PHOTO CREDIT: Lt. Col. Leslie Pratt/USAF. An MQ-9 Reaper drone flies a combat mission over southern Afghanistan.
In 2009 alone, the U.S. Air Force shot 24 years’ worth of video over Iraq and Afghanistan using spy drones (UAVs). With so many planes in the air, and more and more cameras being attached to each plane, the Air Force is generating more footage than analysts can sift through, the New York Times reported back in January. “We’re going to find ourselves in the not too distant future swimming in sensors and drowning in data,” Lt. Gen. David A. Deptula the U.S. Air Force’s top intelligence official, told National Defense Magazine the same month.
Of course, the best way to reach the surface of such a large data pool is to get a computer to show you which way to swim. As one might guess, programming a system to automatically search video and pick out noteworthy information is not an easy problem. And so far, no one has developed software that can keep up with the Air Force’s high-tech hardware. But Mubarak Shah, who founded and now directs the Computer Visions Lab at the University of Central Florida, recently presented a few ideas about how to make improvements.
Shah, who spoke Monday at the 7th IEEE International Conference on Advanced Video and Signal-Based Surveillance in Boston, Massachusetts, is a graying, deep-eyed fellow. According to the computer engineer perched next to me, Shah is “the guy you’ve heard about if you know anything about anyone in video surveillance.”
Shah focused on three problems for surveillance software that are notoriously difficult, particularly when you’re trying to analyze video shot thousands of meters above the ground from a drone flying hundreds of kilometers per hour.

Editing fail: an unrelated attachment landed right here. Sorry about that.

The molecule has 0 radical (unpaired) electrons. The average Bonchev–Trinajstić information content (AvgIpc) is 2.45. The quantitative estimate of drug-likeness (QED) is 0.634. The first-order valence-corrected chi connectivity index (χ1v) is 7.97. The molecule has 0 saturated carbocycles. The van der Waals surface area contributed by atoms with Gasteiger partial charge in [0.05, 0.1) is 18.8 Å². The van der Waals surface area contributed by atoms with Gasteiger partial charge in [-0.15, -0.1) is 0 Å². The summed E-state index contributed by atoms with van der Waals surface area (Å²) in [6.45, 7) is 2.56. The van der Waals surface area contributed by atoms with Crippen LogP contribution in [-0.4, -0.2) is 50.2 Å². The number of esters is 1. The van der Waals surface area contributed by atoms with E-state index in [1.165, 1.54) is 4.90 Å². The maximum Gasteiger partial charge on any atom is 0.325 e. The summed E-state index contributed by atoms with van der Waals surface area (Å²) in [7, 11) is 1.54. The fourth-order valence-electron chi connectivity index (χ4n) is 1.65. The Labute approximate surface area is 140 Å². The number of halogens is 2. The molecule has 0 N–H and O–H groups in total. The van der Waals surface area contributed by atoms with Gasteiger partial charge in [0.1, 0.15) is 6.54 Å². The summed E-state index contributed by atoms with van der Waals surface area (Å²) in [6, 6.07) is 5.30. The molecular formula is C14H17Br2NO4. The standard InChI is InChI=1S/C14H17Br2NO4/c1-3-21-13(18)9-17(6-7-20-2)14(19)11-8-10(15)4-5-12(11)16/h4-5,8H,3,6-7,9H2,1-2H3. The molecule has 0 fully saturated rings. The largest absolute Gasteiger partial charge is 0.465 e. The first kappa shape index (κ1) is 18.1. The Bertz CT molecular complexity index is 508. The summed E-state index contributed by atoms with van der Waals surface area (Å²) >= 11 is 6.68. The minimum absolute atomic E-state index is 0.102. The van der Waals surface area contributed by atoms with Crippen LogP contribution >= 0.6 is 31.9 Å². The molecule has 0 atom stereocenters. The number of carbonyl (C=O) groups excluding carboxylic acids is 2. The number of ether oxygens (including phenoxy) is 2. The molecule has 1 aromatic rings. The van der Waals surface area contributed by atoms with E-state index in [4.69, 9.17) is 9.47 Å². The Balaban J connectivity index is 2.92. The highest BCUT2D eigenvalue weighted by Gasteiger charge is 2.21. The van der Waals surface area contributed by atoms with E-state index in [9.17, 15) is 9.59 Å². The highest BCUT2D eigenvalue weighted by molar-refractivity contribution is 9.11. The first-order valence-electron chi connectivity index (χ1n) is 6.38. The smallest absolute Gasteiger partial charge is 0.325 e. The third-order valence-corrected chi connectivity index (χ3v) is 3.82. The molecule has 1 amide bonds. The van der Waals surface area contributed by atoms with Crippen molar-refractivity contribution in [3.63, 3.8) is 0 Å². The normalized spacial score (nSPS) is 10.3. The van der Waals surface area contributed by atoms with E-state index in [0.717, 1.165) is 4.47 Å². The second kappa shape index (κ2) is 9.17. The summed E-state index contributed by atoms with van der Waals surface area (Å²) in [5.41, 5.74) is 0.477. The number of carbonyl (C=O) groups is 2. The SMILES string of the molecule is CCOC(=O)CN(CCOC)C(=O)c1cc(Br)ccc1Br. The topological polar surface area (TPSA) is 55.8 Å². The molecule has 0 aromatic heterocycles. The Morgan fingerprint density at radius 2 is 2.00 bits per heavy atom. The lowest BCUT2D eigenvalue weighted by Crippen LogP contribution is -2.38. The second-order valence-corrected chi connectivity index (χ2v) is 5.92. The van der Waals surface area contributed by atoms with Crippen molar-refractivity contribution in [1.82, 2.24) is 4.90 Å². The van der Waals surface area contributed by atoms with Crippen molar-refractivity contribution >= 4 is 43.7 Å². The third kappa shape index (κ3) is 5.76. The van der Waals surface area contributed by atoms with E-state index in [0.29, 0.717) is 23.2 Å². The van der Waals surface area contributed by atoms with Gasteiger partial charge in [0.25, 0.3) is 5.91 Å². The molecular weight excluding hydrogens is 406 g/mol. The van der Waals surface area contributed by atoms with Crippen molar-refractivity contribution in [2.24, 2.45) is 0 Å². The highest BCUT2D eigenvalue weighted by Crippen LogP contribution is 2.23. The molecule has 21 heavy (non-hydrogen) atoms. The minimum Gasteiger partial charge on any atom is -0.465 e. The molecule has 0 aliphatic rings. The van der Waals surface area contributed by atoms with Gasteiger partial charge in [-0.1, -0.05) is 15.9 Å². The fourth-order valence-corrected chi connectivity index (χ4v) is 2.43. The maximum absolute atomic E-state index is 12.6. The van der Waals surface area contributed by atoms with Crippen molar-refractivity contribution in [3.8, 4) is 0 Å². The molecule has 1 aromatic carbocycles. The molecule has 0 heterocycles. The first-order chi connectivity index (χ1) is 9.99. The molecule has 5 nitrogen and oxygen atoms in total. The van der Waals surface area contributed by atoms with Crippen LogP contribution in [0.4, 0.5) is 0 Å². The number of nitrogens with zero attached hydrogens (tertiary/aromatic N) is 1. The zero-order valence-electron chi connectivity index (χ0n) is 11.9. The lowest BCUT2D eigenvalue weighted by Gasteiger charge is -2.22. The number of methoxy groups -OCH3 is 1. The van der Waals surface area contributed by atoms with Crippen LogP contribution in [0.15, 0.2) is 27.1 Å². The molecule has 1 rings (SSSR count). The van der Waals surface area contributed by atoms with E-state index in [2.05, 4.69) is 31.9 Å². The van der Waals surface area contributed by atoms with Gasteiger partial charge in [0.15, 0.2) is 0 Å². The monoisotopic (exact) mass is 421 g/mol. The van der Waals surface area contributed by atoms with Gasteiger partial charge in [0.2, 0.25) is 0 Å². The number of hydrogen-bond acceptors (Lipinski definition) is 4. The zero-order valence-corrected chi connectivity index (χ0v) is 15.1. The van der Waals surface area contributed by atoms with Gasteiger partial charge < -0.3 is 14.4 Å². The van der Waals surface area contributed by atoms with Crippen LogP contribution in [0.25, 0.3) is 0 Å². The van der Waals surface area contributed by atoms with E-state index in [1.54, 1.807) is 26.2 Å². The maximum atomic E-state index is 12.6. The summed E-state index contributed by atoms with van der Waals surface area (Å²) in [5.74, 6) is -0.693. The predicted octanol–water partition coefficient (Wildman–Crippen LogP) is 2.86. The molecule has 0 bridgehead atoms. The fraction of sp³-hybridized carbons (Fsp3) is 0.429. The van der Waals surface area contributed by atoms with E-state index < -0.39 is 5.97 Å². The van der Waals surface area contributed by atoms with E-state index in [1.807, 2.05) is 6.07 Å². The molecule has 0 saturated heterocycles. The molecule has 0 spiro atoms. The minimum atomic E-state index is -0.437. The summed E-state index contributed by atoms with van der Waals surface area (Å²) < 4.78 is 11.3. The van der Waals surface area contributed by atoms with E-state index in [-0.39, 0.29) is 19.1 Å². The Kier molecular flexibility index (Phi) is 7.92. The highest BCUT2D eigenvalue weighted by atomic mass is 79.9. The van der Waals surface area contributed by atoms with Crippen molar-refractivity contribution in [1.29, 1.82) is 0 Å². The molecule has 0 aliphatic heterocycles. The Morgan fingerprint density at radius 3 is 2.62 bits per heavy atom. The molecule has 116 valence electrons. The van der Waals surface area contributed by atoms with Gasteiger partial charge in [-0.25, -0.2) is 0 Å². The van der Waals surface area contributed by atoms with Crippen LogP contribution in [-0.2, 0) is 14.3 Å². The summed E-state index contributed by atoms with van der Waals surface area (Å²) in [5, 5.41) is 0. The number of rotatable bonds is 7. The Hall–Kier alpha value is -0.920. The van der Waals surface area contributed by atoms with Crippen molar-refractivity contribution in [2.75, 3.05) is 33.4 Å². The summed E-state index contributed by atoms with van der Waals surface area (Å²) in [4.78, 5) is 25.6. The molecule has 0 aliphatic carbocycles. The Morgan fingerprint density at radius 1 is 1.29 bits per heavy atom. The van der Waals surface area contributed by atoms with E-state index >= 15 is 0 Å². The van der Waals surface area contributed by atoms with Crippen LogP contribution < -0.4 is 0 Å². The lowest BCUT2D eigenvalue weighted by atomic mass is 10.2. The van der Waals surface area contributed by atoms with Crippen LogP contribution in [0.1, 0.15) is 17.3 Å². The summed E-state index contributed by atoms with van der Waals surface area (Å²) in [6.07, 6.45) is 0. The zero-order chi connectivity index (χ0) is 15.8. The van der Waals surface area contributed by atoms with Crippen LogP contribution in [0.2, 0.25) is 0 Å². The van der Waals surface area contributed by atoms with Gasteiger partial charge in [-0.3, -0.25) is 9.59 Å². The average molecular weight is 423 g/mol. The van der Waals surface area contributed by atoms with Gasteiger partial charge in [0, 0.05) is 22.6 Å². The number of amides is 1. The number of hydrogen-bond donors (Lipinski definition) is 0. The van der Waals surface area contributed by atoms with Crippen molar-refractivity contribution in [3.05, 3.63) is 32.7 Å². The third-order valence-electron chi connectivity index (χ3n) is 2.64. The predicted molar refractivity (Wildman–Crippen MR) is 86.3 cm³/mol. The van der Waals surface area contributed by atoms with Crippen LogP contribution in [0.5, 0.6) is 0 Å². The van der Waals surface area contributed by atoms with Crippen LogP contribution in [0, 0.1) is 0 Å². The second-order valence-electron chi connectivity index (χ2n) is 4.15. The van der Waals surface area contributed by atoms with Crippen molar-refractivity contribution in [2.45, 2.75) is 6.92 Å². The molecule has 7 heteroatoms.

Follow the Dots
The first problem he addressed was how to track big swarms of objects, such as cars, traveling over a wide area, such as an expressway. The difficulty of this task lies in the fact that, when shot from above, cars traveling on an expressway are exceedingly small (no more than 30 pixels), and there are thousands of them. Plus, the plane that’s shooting footage is moving faster than the cars it’s capturing, so you’ve only got a few frames to work with for each car.
Shah’s solution to this problem depends on keeping track of all the possible paths a vehicle may have taken, then weeding out the poor choices based on common sense (Two vehicles probably didn’t cross paths at the same time…unless, of course, they crashed) and a bit of modern transportation theory (If one car is behind another car, it’s probably accelerating at a similar rate). It looked like he got pretty good results: about 80-90 percent accuracy.
Wait... Is That a Pedestrian or a Palm Tree?
If you think antlike cars are hard for a computer to follow, you can imagine the difficulty in trying to program it to find a person. Some of the best people-detection systems rely on histograms—statistical distributions that determine whether an object is a person based on probabilities. But because people are so very tiny in aerial images, the histogram method mistakes quite a lot of things (trees, mailboxes, stoplights) for people. “There can be thousands of those that are completely wrong,” Shah says. He proposes using some basic 8th-grade geometry tricks to find a person based on the relationship between the height of an object and the length of its shadow. He admits that this strategy wouldn’t work so well on video shot on cloudy days or using infrared light.
Mapping by Motion
The third—and in my opinion, coolest—tool Shah presented was a method for determining movement patterns. Say, for example, you have some aerial footage of an Afghan city and you want to automatically know how it’s laid out—where the roads are, the bridges, the intersections, where people regularly travel, the areas they avoid, where they gather. What a computer sees, however, is “very noisy optical flow,” Shah says—lots of motion but not much order. Using a mathematical noise-reducing tool known as a "mixture of Gaussians," Shah can find order in the static-like mess of optical data and get his software to draw a picture of the city in motion. “Using this, we can basically discover the road networks,” he says.
Automating video search seems an ambitious project, but one that needs to be done. The newer Reaper drones now shoot video in 10 directions at once, and the Air Force plans to eventually upgrade that number to 65. That’s 65 video streams coming from one spy plane. The deluge of data isn’t stopping, and there just aren’t enough eyeballs to sort through it all.